Also a woman I once met (a non sailor) who sailed off with a guy. Since she was not that helpful he did most of the sailing. Well, two days with little sleep he wakes her up at 2 am and tells her that one of the lines fell overboard and wrapped around the prop. Instead of waiting for daylight in his delirium he tries to start the engine to unwrap it and pulls out the prop shaft. He then decides to abandon the boat and they get into dingy. A week or so in the dingy he says he is going for a swim slips over the side and she never sees him again. She was rescued a day or two later by a cruising couple who saw the dingy and pulled along side. She was so weak she never even saw them approach. I mention this because lack of sleep seems to be the primary cause why she ended up in that situation in the first place. She was one very lucky woman!
Ais is WONDERFUL! A simple receiver with a loud alarm is enough to get going. As for the rest... longest I've done is 32 days alone. A few thoughts, I sleep more offshore than I do on land. Just in shorter segments, usually a hour at a time at night and catnap during the day. But keeping inside a lot, outside can sap your energy.
Dropping a sea anchor every night and pulling it up again in the morning ain't gonna last long, keep the boat moving. It's what it does. Most of the time you won't be looking for submerged objects so if that's a big worry get a steel boat.

Another thing I think is important is that you can't tell how you will react out there. You're trying to predict what it will be like and I've never found that to be possible. In my experience it's better to keep an open mind and not try too hard to nail what the offshore strategy will be beforehand, do what's best for the boat given what you know at the time. You can't control the sea, keep an open mind and do whats best at the time.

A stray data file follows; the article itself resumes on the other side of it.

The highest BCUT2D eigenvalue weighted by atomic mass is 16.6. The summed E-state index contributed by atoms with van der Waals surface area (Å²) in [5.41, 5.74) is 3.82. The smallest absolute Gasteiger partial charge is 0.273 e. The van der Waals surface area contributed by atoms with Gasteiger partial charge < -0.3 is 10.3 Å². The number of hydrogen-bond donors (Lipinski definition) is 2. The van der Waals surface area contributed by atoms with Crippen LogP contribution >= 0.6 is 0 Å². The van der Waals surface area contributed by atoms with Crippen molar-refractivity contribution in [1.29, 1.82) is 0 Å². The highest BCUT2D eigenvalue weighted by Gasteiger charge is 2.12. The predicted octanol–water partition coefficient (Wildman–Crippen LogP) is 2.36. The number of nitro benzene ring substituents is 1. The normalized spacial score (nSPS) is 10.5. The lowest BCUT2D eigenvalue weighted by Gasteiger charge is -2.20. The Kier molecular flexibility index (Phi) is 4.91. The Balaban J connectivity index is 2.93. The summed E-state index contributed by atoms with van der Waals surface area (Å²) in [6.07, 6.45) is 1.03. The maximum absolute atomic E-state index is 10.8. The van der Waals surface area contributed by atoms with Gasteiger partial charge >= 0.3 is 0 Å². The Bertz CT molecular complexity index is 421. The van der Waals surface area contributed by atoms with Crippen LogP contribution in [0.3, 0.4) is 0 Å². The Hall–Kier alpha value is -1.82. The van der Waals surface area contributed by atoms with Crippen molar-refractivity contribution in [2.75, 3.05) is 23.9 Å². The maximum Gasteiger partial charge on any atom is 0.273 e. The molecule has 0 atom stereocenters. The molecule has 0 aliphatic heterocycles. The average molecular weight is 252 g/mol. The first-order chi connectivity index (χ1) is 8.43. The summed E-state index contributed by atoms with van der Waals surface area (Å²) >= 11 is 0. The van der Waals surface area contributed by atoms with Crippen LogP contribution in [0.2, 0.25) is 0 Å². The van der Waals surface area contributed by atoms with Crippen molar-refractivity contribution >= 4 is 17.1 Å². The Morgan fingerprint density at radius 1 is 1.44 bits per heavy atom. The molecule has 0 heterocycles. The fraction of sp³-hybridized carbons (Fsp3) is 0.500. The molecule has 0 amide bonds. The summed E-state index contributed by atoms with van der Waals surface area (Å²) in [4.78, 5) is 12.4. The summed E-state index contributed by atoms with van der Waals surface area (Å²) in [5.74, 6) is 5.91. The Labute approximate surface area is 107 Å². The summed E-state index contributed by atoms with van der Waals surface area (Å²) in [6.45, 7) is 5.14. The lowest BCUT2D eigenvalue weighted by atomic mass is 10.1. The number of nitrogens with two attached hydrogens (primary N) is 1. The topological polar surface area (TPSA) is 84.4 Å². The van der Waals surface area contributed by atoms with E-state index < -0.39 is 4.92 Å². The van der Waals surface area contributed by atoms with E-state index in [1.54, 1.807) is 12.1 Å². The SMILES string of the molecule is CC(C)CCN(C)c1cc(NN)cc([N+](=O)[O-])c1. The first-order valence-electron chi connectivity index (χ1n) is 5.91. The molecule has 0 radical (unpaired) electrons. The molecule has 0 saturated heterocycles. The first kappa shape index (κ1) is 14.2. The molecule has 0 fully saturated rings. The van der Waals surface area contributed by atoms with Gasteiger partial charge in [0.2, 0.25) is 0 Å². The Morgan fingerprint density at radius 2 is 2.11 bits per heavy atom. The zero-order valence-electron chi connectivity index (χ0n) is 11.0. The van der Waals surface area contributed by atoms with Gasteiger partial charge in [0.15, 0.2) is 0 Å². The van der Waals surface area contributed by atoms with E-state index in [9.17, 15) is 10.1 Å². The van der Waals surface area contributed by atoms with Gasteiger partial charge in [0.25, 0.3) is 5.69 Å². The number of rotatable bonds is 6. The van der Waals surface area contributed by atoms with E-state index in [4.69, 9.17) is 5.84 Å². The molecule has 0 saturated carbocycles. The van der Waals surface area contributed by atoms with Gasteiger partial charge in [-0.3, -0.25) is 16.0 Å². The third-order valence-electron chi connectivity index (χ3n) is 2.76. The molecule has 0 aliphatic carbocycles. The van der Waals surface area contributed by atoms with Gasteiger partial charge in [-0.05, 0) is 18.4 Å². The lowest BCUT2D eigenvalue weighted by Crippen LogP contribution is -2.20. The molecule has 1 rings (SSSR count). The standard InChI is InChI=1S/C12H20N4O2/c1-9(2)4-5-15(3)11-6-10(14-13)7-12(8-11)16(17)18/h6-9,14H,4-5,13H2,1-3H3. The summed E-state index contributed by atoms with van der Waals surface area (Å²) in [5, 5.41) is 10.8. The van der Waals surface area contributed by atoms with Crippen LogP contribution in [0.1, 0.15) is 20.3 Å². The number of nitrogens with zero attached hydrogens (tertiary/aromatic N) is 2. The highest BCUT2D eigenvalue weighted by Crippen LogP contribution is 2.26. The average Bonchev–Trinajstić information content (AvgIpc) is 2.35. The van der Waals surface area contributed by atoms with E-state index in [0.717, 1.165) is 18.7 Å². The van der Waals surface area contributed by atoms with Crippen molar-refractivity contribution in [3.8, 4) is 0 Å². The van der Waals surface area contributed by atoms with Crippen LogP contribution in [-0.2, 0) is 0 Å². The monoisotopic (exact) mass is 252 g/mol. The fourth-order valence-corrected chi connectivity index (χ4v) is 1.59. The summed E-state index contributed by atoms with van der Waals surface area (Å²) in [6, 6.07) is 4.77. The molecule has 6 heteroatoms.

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Old 29-07-2012, 08:42   #83
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Re: Most Difficult Thing About Single Handing ?

Big ships that come up over the horizon are on you in about 20 minutes or so,

The few ships I did meet out there just crackled the VHF, until I turned on my deck light to tell them I had seen them,

One ship actually said, Attention sailing vessel, Channel 16 is always on, I was crossing his path tho, at right angles,
I do have my Nav lights on at night, But the deck light lights up the entire boat,
So they can clearly see me,

I have a small bit of the Genoa up at night, drop my drive leg into the water, and keep sailing, usually at about 4 to 6 knots, and run before the wind and waves,
It does take me off course, some times a long way, But I am not in a hurry, and I make it up the next day,